As commercial nitrogen fertilizers become more expensive, and potentially more limited in supply, the idea of growing fertilizer in the orchard is being explored.
Quincy, Washington, fruit grower Warren Morgan, who is pursuing more sustainable practices, has been growing cover crops between the rows, and then mowing and blowing the cuttings into the tree row as a mulch.
After initial results proved positive, Morgan began to look for a non-grass cover crop that would last for several years. He bought a four-foot-wide, no-till seed drill so that a legume cover crop could be planted in the alleys without disturbing the ground. Leaving the ground untilled helps conserve organic matter, avoids problems with dust and mites, and does not stimulate germination of weed seeds in the soil.
David Granatstein with Washington State University’s Center for Sustaining Agriculture, who is conducting a trial at Morgan’s orchard, said that most commercial nitrogen fertilizers are made from natural gas and increasingly produced overseas. Growing a portion, if not all, of an orchard’s nitrogen fertilizer within the orchard could represent a more stable and renewable supply with a smaller carbon footprint.
For organic growers, it can provide a source of nitrogen without the excess phosphorus and potassium often found in manure or compost. Using manure is also becoming expensive as the cost of hauling it increases, he noted.
Granatstein is using several perennial legumes in the trial:
—Alfalfa (Medicago sativa), a tall, high-yielding hay
—Ladino clover (Trifolium repens), a jumbo white clover
—Kura clover (Trifolium ambiguum), a long-lived, medium-sized clover
—Birdsfoot trefoil (Lotus corniculatus)
The legumes were seeded in May 2008. The no-till method resulted in good establishment of the plants, Granatstein said, although most did not grow well in the tractor tracks, reducing the effective width of the planting to three feet, rather than four.
He estimates the cost of planting a legume cover crop at $32 per acre for seed, plus another $52 for other planting costs, including labor. “We’re trying to find out if it can pay for itself,” he said.
The cover crops were mowed in August 2008. Granatstein estimates that the trefoil, ladino clover, and alfalfa clippings at mowing contained 11, 12, and 13 pounds of nitrogen per acre respectively, compared with 9 pounds in a grass cover crop. The kura clover, which is a slow-growing plant, produced only 6 pounds. The cover crops were mowed four times this year.
Kyle Blair with Soiltest Farm Consultants, Inc., of Moses Lake, Washington, said a plant root simulator probe can be used to monitor the nitrogen released after the cover crop has been mowed and placed in the tree row. However, nitrogen is mobile, and irrigation can make a big difference to the amount of nitrogen in the soil.
Dr. Steve Fransen, Extension agronomist at Washington State University, said the alfalfa in the trial is an exceptionally tall variety. It is good for hay but does not thrive in shade or where there is foot or tractor traffic. Other hay varieties, which are commonly used for pasture and have a deeper crown, might be more tolerant of being driven over, he said.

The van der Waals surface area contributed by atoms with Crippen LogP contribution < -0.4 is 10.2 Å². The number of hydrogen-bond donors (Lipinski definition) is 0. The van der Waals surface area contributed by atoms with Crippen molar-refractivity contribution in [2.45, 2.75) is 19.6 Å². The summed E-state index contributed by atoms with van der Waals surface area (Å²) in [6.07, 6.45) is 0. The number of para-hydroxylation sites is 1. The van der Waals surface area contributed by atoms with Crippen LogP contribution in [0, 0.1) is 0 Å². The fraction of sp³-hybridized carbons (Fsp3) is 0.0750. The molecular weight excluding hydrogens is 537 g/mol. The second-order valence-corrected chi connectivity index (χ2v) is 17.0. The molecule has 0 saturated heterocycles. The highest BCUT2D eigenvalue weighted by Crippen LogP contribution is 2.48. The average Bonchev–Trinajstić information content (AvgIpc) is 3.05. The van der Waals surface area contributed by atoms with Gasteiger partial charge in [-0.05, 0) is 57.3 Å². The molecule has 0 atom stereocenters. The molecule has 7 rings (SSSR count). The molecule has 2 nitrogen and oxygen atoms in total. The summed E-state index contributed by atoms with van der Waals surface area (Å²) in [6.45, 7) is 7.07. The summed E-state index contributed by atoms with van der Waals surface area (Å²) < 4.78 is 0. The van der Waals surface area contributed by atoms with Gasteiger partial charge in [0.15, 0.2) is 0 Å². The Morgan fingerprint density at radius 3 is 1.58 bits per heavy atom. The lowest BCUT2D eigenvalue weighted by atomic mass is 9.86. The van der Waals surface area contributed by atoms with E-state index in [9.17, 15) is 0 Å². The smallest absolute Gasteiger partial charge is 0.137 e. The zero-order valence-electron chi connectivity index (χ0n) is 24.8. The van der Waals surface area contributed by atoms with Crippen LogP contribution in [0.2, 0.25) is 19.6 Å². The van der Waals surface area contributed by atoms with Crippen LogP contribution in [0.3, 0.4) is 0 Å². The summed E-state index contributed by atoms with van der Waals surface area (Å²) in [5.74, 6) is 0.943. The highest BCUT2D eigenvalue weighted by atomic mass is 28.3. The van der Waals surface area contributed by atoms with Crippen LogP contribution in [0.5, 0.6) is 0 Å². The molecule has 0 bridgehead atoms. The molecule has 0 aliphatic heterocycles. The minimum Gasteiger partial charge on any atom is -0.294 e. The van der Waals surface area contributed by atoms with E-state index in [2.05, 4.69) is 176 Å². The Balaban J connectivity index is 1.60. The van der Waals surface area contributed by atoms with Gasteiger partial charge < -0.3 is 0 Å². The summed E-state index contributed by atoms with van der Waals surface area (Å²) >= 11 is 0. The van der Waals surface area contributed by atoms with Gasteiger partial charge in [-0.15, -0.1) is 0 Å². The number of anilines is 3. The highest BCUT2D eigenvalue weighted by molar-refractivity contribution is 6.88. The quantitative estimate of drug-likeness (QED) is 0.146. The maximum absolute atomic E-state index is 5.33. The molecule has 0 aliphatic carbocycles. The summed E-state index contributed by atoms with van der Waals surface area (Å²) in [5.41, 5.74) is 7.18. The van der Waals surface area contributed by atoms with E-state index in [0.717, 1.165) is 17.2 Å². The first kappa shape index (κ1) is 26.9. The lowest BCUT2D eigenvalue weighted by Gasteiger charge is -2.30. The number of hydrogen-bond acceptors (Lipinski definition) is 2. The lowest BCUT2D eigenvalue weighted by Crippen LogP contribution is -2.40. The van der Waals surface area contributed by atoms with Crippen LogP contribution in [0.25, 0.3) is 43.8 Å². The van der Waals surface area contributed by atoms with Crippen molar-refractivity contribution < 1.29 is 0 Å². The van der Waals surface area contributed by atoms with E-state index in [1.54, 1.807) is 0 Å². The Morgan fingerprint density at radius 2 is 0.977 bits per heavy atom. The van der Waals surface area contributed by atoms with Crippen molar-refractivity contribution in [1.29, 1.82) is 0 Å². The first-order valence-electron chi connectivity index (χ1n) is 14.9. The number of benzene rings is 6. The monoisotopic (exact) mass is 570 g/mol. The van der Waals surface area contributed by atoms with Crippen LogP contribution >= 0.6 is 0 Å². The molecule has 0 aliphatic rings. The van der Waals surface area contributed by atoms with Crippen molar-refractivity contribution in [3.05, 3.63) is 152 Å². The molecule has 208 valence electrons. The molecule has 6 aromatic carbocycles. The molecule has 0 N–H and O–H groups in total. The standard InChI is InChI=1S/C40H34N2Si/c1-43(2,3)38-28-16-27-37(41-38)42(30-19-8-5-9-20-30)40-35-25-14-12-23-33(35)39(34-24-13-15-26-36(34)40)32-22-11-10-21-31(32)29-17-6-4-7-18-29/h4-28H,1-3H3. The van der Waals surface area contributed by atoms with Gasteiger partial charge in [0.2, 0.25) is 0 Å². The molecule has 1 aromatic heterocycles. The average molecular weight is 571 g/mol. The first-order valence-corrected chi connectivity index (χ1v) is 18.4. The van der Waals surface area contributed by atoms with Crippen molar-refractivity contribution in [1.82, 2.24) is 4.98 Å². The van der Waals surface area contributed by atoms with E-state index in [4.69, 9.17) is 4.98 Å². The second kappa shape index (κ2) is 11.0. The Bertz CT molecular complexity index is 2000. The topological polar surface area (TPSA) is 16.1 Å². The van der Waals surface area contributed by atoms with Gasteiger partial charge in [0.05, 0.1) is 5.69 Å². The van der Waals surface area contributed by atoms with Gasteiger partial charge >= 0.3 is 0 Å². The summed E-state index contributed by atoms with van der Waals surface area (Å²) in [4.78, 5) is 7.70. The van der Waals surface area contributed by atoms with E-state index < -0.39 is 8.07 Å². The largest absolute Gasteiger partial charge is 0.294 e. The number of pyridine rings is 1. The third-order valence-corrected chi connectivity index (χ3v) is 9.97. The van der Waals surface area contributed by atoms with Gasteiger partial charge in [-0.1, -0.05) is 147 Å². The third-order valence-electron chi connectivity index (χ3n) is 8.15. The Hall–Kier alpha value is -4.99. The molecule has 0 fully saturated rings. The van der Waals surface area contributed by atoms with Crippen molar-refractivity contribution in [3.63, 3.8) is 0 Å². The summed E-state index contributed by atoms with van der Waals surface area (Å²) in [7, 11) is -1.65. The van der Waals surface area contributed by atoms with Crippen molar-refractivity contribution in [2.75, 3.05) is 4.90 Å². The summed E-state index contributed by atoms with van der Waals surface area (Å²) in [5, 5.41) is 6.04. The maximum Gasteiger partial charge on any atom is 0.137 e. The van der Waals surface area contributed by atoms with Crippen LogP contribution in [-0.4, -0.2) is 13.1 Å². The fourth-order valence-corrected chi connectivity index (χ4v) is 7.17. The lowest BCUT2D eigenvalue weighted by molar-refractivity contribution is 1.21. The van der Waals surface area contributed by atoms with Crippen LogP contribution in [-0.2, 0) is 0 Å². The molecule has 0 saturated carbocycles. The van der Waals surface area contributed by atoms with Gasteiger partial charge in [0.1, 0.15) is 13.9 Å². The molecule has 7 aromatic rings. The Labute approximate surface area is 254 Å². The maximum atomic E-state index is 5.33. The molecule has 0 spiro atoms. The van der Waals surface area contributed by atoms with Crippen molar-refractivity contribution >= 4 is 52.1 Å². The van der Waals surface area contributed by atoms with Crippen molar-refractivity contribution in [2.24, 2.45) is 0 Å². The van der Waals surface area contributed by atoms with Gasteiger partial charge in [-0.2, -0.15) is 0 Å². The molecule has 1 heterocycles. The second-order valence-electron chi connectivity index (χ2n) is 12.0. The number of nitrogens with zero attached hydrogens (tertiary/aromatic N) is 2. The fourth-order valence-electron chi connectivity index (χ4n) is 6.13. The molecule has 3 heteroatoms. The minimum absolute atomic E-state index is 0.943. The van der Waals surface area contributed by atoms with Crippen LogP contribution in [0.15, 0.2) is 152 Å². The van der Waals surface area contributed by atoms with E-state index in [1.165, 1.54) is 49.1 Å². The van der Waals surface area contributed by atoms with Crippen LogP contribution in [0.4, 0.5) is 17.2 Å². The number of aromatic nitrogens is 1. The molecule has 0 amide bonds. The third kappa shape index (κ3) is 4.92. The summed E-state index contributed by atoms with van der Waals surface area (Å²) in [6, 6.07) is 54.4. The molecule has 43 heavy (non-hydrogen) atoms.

Granatstein said the white clover that typically grows in orchards is short. Two taller clovers were selected for the trial in order to produce more biomass. The kura clover is a long-lived species used in pastures. It takes about a year to become established and spreads in the ground via rhizomes. In comparison, some other varieties of clover, such as red clover, tend to become established more quickly but decline sooner. The kura clover doesn’t tolerate traffic well. The ladino jumbo clover does better under tractor tires and is also more competitive with weeds.
Fransen said clover has an advantage over other crops in a shady situation, such as between tree rows, because of its horizontal leaves that effectively intercept sunlight. Grass, which has vertically oriented leaves, is less effective at catching the sun.
Dandelions are a threat to a cover crop because of the way they compete with other plants, Fransen explained. Dandelions produce ethylene, which causes neighboring plants to quickly senesce and die. The competitive nature of dandelions can affect how long a cover crop, such as clover, will last. “That may be a real limiting factor,” he said. “Maybe instead of ten years, you’re going to get four to five years of productive life out of it.”
Granastein said the growth regulator Apogee (prohexadione calcium) is applied in the orchard to reduce shoot growth and could be affecting the growth of the cover crops too. “We’re trying to manage two crops, and they’re not always compatible,” he noted.
Fransen said the goal of growing a legume cover crop is not just to produce biomass, but also to fix atmospheric nitrogen and make it available to the trees when they need it. Nitrogen is fixed by soil bacteria called rhizobia after they become established in root nodules. The color of the root nodules indicates whether nitrogen fixation is occurring or not. If a nodule is pink inside, it is fixing nitrogen. If it is white, it is not. If it is green, the nodule is dead.
As well as supplying nitrogen to the trees, it’s important to keep up the phosphorus, potassium, and boron levels, especially in the fall, Fransen said. As the trees prepare to go into dormancy and winter survival mode, they need phosphorus and potassium to develop deeper roots and more storage sugars.
In previous trials, Granatstein has tested living mulches in the tree rows. One disadvantage is that there is no way to turn off the nitrogen supply to the trees. The living mulch delayed dormancy of the trees. There are advantages to growing the mulch separately in the alley, he said, and fewer problems with rodents, too.